- The Forum. This was once the political and religious center of the Western world. Today, the Forum consists of fragmented columns and ancient pockmarked streets. However, even in this condition, it is a testament to the ingenuity of Roman civilization. The must-sees in the Forum are the Sacred Way, the Via Trionfale (where generals paraded with their soldiers and prisoners) and the ancient Senate House. Scattered around are smaller basilicas, temples, monuments and arches. It was here that we made friends with many of the stray cats that seem to have taken up residence in a house dating from the first century B.C.
- The Pantheon. We discovered the Pantheon on our first day by accident, while in search of the best gelato. This huge round temple was dedicated to all the Roman gods and is considered the best-preserved ancient structure in the city. It was rebuilt in the second century by Emperor Hadrian and has the largest unreinforced concrete dome ever built; 142 feet wide and 142 feet high, it is a perfect sphere, and the walls are 20 feet thick. I stared in awe at this engineering feat for close to half an hour, wondering how they managed it without a crane or backhoe. Sunlight enters the building through a small window in the center of the dome, making the colors in the marble floor come alive. The first king of Italy, Vittorio Emanuele II, is buried here, as is the painter Raphael (my daughter was hoping for Ninja Turtles). Admission is free, but there is usually a moderate wait.
- Spanish Steps and Piazza di Spagna. These steps and piazza lie at the heart of the shopping district, which includes stores like Fendi, Dolce & Gabanna, Louis Vuitton and my favorite: the Ferrari Store! The Spanish Steps are a great vantage point for watching the life of Rome pass by. Be prepared for crowds — any time of the day or night. Observe the street musicians, vendors, lovers and fellow tourists. The flowers on the steps were in full bloom for our visit and they were a sight to behold. At the base of the steps is a fountain credited to two Berninis (father and son), and John Keats’s house overlooks the steps.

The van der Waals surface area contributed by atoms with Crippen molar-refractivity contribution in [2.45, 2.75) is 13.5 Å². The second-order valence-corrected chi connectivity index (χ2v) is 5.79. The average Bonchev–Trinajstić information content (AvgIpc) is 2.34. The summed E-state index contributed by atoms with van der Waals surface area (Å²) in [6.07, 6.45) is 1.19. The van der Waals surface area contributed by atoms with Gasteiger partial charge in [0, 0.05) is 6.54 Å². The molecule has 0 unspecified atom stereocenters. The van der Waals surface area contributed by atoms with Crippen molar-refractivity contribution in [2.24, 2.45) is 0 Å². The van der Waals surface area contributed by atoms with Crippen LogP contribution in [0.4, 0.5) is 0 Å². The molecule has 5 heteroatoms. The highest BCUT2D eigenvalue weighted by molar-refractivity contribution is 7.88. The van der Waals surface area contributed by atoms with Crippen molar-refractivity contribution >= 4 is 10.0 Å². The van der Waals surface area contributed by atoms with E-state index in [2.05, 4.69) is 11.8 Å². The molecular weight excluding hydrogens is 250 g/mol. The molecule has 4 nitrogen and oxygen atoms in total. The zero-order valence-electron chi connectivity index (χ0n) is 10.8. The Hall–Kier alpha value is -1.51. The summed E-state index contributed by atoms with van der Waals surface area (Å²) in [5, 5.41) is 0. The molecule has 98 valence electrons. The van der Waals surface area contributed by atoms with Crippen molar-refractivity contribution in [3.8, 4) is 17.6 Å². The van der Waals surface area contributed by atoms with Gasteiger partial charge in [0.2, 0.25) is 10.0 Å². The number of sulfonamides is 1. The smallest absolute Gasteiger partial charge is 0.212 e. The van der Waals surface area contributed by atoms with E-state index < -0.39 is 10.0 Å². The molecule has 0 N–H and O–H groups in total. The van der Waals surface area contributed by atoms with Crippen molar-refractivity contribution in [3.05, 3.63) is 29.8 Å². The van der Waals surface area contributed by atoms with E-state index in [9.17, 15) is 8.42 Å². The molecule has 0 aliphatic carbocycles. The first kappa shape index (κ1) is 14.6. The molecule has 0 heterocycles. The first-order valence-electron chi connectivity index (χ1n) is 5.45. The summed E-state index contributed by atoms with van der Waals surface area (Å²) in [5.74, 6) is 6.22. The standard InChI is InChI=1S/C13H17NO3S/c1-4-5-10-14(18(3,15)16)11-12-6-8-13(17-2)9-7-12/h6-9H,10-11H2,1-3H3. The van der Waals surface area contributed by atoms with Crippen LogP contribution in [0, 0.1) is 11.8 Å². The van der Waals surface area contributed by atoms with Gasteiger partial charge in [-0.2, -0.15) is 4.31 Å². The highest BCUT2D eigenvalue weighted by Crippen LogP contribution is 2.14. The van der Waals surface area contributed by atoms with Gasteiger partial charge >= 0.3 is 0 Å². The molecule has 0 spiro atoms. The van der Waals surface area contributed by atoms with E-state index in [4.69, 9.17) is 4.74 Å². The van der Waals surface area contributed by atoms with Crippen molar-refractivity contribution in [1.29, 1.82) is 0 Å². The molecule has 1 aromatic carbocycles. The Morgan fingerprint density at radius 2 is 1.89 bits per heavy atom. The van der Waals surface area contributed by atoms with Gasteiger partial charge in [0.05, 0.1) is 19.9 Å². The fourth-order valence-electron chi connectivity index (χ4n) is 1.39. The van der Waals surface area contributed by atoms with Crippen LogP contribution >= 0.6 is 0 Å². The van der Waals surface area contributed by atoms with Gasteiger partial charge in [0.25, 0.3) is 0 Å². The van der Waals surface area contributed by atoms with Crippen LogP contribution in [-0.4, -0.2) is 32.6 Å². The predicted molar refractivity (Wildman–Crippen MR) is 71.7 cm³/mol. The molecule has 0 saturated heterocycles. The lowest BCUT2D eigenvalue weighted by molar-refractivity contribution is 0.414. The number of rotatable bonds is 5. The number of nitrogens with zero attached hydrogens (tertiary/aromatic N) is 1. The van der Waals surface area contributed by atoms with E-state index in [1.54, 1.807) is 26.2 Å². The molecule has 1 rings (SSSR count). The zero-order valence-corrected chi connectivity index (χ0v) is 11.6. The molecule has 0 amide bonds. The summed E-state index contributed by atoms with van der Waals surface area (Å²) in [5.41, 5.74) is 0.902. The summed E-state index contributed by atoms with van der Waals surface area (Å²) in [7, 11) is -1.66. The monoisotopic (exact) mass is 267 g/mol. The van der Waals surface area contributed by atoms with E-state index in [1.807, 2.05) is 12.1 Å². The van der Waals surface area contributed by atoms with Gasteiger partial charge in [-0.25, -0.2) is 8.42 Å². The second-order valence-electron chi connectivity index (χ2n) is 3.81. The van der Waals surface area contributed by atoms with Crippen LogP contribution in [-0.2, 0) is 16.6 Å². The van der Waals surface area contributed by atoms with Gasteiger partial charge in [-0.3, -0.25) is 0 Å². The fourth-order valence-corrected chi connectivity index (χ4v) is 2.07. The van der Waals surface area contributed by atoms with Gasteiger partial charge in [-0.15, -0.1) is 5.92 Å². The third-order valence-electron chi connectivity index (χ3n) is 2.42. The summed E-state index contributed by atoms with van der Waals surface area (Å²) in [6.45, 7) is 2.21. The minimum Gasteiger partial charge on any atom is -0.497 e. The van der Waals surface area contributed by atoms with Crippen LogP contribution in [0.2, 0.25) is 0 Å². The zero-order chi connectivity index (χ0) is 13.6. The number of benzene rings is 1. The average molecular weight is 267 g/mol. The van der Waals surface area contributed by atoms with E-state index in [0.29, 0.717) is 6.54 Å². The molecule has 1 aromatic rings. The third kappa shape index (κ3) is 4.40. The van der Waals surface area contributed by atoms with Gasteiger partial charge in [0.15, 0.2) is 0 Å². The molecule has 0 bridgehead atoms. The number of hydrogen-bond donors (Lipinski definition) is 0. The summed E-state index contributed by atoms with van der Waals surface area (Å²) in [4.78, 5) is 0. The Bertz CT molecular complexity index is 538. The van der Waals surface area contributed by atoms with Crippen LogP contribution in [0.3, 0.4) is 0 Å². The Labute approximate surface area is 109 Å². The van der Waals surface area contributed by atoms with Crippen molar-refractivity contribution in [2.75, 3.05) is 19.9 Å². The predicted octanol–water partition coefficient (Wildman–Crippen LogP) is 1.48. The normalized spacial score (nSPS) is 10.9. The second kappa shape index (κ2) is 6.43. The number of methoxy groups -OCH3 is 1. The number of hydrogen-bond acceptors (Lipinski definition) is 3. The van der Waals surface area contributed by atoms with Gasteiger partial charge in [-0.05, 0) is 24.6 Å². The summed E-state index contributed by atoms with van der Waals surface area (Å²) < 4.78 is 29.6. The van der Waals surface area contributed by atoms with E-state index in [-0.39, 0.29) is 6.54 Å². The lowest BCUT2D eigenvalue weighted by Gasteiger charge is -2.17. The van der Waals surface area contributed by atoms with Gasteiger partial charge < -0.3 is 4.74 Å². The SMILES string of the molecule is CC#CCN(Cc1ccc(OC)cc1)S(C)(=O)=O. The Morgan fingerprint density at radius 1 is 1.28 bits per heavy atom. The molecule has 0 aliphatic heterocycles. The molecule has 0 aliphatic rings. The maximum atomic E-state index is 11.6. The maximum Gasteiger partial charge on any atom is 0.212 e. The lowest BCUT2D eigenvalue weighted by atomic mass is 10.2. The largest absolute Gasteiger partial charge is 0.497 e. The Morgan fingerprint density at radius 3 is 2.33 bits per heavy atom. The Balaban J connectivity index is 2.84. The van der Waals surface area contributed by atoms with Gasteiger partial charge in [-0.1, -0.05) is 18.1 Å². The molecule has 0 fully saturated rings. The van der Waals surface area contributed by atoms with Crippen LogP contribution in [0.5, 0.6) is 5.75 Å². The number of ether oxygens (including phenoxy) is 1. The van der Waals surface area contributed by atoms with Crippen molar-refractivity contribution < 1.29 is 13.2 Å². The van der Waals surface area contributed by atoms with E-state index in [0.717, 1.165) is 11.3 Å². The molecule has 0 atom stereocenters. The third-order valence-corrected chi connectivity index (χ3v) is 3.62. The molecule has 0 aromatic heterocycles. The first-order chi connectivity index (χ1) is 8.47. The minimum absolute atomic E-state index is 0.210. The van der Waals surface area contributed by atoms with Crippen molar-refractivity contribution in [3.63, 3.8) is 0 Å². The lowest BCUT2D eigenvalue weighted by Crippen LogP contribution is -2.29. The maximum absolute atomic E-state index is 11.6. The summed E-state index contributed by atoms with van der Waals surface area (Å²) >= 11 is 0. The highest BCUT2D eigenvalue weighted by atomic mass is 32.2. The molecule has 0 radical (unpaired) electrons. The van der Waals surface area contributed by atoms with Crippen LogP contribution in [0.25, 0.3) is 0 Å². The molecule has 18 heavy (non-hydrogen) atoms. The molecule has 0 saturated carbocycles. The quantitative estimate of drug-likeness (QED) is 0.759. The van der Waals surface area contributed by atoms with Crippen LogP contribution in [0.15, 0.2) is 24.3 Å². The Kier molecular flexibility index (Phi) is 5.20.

- Trevi Fountain. This is perhaps the most famous fountain in all of Rome, and it is always thronged with tourists (watch your wallet or purse) re-enacting the tradition introduced by the 1954 film “Three Coins in the Fountain.” Before leaving Rome, you must toss a coin over your left shoulder into the fountain; that way your return is assured. A local told me that a second coin assures you will return with the love of your life. Not sure about the authenticity of that advice — he may have been the coin collector! Even with the crowds, you should get a good view of the mighty god Neptune riding his winged chariot through rushing waters supplied by the ancient Acqua Vergine aqueduct. The fountain is an especially nice treat at night.
- The Bioparco zoo. Located in Villa Borghese, this zoo is a fantastic place to spend a sunny day in Rome. On our family trips, a zoo visit is always a must. This one did not disappoint. We picnicked by the lake and fed the ducks, swung on the swings, chased down an albino peacock and went nose-to-trunk with an elephant. It was a perfect end to a fantastic trip, and seeing the smiles of kids and adults as they watched the animals was priceless.
- Antico Caffe Grecco is the oldest coffee bar and restaurant in Rome (or so we were told). It is a renowned and historic coffee bar, gelateria and lunch caffe just off the Piazza di Spagna and the Spanish Steps. This was a hangout for Byron, Keats, Goethe, Wagner, Liszt and Joyce, among others. The mazelike interior is decorated in Late Baroque style. Photos of past visitors and dignitaries line the walls (my photo is on order).
Well, there you have it: a quick snapshot of a successful Roman holiday with a 9-year-old in tow. Certainly not the fiasco that the guidebooks made it out to be. Elizabeth is still talking about it and showing off her photos to her friends. If you’d like to take a peek at our trip, check out the photo show.
Oh, and about that quest. After visiting at least three pizzerias and four or five gelaterias each day, Elizabeth and I came up with some clear-cut winners.
In the pizza category, the winner is:
- Pizzeria La Montecarlo. The alley outside this pizzeria is usually filled with tables occupied by loud Romans — always a good sign when the locals have turned out en masse. The service is faster than it is polite, but the pizzas are great. Elizabeth’s favorite was a plain margareta pizza with fabulous mozzarella and tomatoes. Mine was the special one they make with fresh red peppers and a very unique sausage! Bring cash, because they don’t take any credit cards. Via dei Savelli 13 (near Piazza Navona), Rome.
In the gelato category, it was a very tough choice, but we went with a place that has a U.S. connection, a cousin-operated delicatessen by the same name in my hometown, Annapolis, Md.
- Caffe Giolitti. The air-conditioned, pink- and green-marbled gelateria screams ice cream. More flavors than you can imagine, and a variety of cones. The chocolate-dipped cone was my favorite with stracciatella, while Elizabeth opted for the basic sugar cone with mocha. The gelateria is always crowded and seemingly always open. Via Uffici del Vicario 40, Rome.